Switzerland is a beautiful landlocked country nestled snugly between France, Germany, Austria, and Italy. Unlike those neighbouring countries, though, Switzerland has a unique relationship with both motorsports and speed. You see, while all four of those neighbouring countries host a number of motorsports events each year, Switzerland has had a ban on circuit racing since 1955.  

That’s when the single worst crash in motorsports history took place at the 24 Hours of Le Mans. In a single catastrophic event, Mercedes driver Pierre Levegh and 84 spectators were killed and at least 120 more people were injured. In the wake of such unfathomable horror and loss, the neighbouring nation of Switzerland took swift, decisive action and banned racing, seemingly forever. In 2015, the all-electric Formula E series managed to convince the national government to lift the ban for electric vehicles, leading to both a Formula E vehicle demonstration on the streets of Geneva, and a full-on Formula E GP in Zurich in 2018.  

Fast-forward to 2022, and the latest attempt to revise that 1955 ban should be heard before two chambers of the Swiss government in the coming months. The National Council, which is the lower house of the Federal Assembly of Switzerland, is currently scheduled to consider lifting the ban sometime in spring, 2022. Meanwhile, the Council of States (which is the upper house) will take up the issue in summer of the same year.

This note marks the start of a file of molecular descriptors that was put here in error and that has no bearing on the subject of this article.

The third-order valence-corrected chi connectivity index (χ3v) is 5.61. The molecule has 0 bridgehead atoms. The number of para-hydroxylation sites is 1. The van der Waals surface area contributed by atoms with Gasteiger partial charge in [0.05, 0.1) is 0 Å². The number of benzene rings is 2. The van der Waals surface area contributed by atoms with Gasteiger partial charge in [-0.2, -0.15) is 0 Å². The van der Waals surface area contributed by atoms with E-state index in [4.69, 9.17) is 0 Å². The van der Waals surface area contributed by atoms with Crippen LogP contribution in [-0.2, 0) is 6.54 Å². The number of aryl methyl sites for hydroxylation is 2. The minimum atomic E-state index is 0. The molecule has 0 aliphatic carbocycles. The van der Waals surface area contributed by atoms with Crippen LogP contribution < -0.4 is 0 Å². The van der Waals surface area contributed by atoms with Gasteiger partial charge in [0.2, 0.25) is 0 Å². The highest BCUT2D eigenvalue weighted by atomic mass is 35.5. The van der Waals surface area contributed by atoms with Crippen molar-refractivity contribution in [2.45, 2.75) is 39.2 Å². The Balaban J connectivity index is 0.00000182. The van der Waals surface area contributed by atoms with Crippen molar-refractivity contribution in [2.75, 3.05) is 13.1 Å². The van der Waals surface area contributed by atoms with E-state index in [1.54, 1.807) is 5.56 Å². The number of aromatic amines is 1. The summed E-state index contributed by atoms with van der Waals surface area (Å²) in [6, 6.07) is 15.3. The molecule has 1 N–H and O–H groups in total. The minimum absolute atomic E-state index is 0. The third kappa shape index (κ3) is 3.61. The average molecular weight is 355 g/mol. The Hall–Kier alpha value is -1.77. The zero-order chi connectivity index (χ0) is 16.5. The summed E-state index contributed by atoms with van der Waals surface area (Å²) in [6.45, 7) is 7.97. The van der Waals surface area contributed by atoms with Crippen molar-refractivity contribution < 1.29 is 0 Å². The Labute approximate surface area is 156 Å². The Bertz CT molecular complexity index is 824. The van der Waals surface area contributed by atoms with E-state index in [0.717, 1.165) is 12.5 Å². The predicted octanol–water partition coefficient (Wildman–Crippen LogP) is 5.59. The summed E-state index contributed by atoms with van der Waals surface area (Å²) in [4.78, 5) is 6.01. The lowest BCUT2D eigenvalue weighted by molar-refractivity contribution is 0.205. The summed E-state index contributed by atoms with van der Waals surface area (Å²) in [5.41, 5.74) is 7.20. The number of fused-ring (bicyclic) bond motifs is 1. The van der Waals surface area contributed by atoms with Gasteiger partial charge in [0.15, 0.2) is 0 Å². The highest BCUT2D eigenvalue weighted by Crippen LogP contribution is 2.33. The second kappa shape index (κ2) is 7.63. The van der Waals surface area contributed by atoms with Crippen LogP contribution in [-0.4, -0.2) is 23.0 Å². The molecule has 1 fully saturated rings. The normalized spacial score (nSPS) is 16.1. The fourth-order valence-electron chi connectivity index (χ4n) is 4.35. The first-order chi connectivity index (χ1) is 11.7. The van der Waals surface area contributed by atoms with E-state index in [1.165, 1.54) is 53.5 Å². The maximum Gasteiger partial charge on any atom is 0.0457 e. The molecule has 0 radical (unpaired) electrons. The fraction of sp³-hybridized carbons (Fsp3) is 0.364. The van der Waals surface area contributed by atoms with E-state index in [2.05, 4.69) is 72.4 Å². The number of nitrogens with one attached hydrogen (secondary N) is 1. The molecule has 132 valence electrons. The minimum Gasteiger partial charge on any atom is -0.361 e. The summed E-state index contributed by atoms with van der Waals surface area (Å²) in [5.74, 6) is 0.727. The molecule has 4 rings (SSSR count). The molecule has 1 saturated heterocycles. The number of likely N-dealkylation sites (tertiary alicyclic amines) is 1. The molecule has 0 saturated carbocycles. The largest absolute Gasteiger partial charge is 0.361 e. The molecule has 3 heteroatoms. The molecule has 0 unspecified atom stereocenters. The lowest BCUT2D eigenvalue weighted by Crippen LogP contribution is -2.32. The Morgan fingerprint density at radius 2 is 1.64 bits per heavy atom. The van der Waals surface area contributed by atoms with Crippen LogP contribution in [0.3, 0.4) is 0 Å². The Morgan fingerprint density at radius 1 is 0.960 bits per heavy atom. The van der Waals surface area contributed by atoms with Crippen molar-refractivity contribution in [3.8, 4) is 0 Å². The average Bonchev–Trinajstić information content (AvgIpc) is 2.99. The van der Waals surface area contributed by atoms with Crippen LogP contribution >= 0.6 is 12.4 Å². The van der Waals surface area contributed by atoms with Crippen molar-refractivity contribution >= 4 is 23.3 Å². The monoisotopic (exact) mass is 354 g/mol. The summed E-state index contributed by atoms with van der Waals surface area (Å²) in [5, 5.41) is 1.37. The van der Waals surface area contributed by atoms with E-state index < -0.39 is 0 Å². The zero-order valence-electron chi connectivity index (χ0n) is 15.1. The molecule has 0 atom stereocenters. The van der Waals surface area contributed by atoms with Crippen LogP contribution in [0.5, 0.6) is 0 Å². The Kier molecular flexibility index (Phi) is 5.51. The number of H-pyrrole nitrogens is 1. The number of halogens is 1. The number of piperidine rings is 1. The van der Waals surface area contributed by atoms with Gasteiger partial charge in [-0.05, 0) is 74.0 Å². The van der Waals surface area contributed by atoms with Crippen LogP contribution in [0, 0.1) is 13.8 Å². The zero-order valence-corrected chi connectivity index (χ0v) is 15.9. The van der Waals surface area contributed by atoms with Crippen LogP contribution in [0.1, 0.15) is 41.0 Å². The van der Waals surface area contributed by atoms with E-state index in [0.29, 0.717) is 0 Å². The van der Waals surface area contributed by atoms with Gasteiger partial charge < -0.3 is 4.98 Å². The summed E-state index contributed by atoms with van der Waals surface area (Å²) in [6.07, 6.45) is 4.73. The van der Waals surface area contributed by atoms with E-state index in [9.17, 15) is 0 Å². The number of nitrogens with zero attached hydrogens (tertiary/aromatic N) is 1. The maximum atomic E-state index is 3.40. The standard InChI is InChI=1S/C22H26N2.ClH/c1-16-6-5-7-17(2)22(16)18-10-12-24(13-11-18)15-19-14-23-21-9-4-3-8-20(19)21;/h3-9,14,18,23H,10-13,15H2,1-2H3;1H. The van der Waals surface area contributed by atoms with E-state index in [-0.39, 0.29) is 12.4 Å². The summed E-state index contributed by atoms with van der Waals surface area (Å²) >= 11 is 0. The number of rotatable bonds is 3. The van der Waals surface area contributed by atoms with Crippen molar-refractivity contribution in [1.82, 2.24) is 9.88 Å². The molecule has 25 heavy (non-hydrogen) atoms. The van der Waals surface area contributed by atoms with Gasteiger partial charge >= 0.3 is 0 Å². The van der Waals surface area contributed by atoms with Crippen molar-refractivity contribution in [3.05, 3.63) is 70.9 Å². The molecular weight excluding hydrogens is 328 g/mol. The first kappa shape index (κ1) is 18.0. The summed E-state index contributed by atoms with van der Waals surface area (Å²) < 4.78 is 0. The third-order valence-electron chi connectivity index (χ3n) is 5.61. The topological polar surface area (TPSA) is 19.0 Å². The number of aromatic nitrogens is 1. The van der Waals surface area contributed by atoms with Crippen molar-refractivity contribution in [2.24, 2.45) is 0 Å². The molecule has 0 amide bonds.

It’s not the first time that legislators have tried to lift the ban—but so far, none of those previous attempts have met with success. Arguments that vehicles, safety standards, and technology have all changed significantly in the past 67 years are most definitely expected. Will they have the desired effect? That, of course, remains to be seen. 

What about Switzerland and speed? For those unfamiliar, Switzerland is notorious for its serious crackdowns on speeding vehicles on public roads. As just one example, back in 2010, a Swedish driver caught speeding in his Mercedes SLS AMG made international headlines for getting clocked at a speed of 290 kilometres per hour (about 180 mph), which was 170 km/h over the speed limit. He was fined the equivalent of $1m, a record at that time. In Switzerland, speeding fines are calculated based on both the egregiousness of the speeding and the wealth of the offender.  

Legislators are also reportedly considering changes to Switzerland’s speeding fine system, on top of reconsidering the federal circuit motorsports ban, according to Motorrad. If these rules do change, that could affect riders on European roads significantly down the line. We’ll be sure to keep you up to date whichever way the legislative winds blow in the coming months.